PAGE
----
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Mr. Penumbra's 24-Hour Bookstore by Robin…

Mr. Penumbra's 24-Hour Bookstore (edition 2012)

by Robin Sloan

MembersReviewsPopularityAverage ratingConversations / Mentions
3,1642831,769 (3.89)3 / 406
Title:Mr. Penumbra's 24-Hour Bookstore
Authors:Robin Sloan
Info:Center Point Pub (2012), Edition: Lrg, Library Binding, 383 pages
Collections:current and upcoming reads

Work details

Mr. Penumbra's 24-Hour Bookstore by Robin Sloan

  1. 163
    The Shadow of the Wind by Carlos Ruiz Zafón (derelicious)
    derelicious: Both are books about books, with secret societies and mysteries to untangle. The Shadow of the Wind is more gothic and takes place during the Spanish Civil War, and Mr Penumbra's 24-Hour Bookstore is lighter and takes place in modern times.
  2. 60
    Ready Player One by Ernest Cline (bucketyell, bookworm12)
  3. 40
    The Angel's Game by Carlos Ruiz Zafón (SqueakyChu)
  4. 30
    The End of Mr. Y by Scarlett Thomas (Anonymous user)
  5. 10
    Lexicon by Max Barry (Anonymous user)
    Anonymous user: Both books are non-traditional geeky mystery/thrillers.
  6. 10
    A Novel Bookstore by Laurence Cossé (lycomayflower)
  7. 10
    The Writer & The Witch by Robin Sloan (MitraLibrary)
  8. 10
    Shelf Monkey by Corey Redekop (nsblumenfeld)
  9. 10
    The Library of Shadows by Mikkel Birkegaard (Anonymous user)
  10. 00
    An Abundance of Katherines by John Green (Othemts)
  11. 00
    Alcatraz Versus The Evil Librarians by Brandon Sanderson (Othemts)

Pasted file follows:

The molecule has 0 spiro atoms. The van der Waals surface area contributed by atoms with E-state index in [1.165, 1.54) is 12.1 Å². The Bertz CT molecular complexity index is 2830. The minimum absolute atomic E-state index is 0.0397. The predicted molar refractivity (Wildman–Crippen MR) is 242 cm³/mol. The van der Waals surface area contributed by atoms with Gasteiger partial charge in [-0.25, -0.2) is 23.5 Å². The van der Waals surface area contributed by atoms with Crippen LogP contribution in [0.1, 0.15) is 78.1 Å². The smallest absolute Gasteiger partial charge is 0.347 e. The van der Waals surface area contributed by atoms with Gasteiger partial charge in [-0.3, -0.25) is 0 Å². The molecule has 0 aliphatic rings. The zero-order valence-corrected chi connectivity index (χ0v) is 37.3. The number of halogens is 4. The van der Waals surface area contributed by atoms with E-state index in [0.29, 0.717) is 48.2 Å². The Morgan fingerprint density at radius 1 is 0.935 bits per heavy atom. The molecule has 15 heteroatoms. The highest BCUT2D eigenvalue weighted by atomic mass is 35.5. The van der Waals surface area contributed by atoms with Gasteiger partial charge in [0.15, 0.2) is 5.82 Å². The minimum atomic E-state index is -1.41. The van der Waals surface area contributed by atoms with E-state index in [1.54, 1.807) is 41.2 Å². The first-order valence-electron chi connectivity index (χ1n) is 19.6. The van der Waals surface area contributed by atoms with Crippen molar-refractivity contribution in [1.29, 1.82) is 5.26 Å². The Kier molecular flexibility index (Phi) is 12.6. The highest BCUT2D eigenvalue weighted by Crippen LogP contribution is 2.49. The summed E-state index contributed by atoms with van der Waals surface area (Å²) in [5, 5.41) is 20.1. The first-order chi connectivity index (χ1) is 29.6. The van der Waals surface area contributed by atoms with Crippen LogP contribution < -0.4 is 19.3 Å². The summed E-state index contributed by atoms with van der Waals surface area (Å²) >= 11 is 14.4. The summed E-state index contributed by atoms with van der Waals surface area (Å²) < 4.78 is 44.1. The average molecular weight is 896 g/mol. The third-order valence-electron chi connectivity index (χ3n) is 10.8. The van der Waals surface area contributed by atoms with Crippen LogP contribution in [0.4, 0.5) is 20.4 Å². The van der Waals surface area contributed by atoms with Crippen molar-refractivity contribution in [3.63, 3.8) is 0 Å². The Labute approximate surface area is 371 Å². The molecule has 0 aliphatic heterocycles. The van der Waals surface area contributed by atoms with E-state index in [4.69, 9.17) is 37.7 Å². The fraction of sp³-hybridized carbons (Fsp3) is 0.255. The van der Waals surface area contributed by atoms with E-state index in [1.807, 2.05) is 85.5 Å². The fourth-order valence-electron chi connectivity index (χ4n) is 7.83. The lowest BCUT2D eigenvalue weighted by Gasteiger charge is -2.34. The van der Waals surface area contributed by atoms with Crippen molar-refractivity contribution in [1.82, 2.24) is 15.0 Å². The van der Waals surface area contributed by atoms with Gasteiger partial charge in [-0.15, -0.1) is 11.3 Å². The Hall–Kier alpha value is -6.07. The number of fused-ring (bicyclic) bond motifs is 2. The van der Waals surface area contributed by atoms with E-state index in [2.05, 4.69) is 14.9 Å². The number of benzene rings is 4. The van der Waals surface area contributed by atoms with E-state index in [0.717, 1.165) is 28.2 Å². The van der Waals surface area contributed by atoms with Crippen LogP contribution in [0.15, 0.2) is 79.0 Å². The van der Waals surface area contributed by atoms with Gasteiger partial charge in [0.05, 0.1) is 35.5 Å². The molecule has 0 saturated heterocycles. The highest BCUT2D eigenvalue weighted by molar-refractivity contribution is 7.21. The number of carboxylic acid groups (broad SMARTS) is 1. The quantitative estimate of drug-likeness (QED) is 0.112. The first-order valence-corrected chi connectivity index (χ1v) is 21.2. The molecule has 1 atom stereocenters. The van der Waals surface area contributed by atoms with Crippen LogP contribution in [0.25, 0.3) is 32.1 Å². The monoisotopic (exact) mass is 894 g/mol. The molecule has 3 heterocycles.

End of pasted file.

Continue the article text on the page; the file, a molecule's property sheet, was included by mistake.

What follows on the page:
12. 00
    Chronic City by Jonathan Lethem (Othemts)
  13. 00
    Ella Minnow Pea by Mark Dunn (Runa)
  14. 00
    The Book in the Renaissance by Andrew Pettegree (librorumamans)
    librorumamans: This is the real deal: a thoroughly researched, non-fiction treatment, with particular emphasis on the influence of printing on European culture.
  15. 00
    The Seance Society: A Mystery (O'Nelligan and Plunkett) by Michael Nethercott (4leschats)
    4leschats: The older/younger man relationship is similar along with the quirky cast of characters, light tone, and humor throughout.
  16. 016
    Voice from the Planet by Charles Degelman (simonew)
    simonew: FREE till April 1 'Book of the Month' globetrotting anthology VOICE FROM THE PLANET read excerpt http://ow.ly/juCFD

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English (274)  Dutch (3)  Catalan (1)  Spanish (1)  German (1)  Piratical (1)  All languages (281)
Showing 1-5 of 274 (next | show all)
A young man named Clay is out-of-work in San Francisco and ends up taking a job at a bizarre book store with an eccentric owner. It turns out to be a front of a shadowy organization and Clay's favorite fantasy book series is a key to its mysteries.. With the help of a girlfriend who works at Google, and a nerdy childhood friend who's become wealthy as a game developer, Clay is able to advance well into the organization. I found this book moderately interesting, with a bit of mystery, some book lore, and a lot of product placement for Google.

Favorite Passages:
"The suburban mind cannot comprehend the emergent complexity of a New York sidewalk." ( )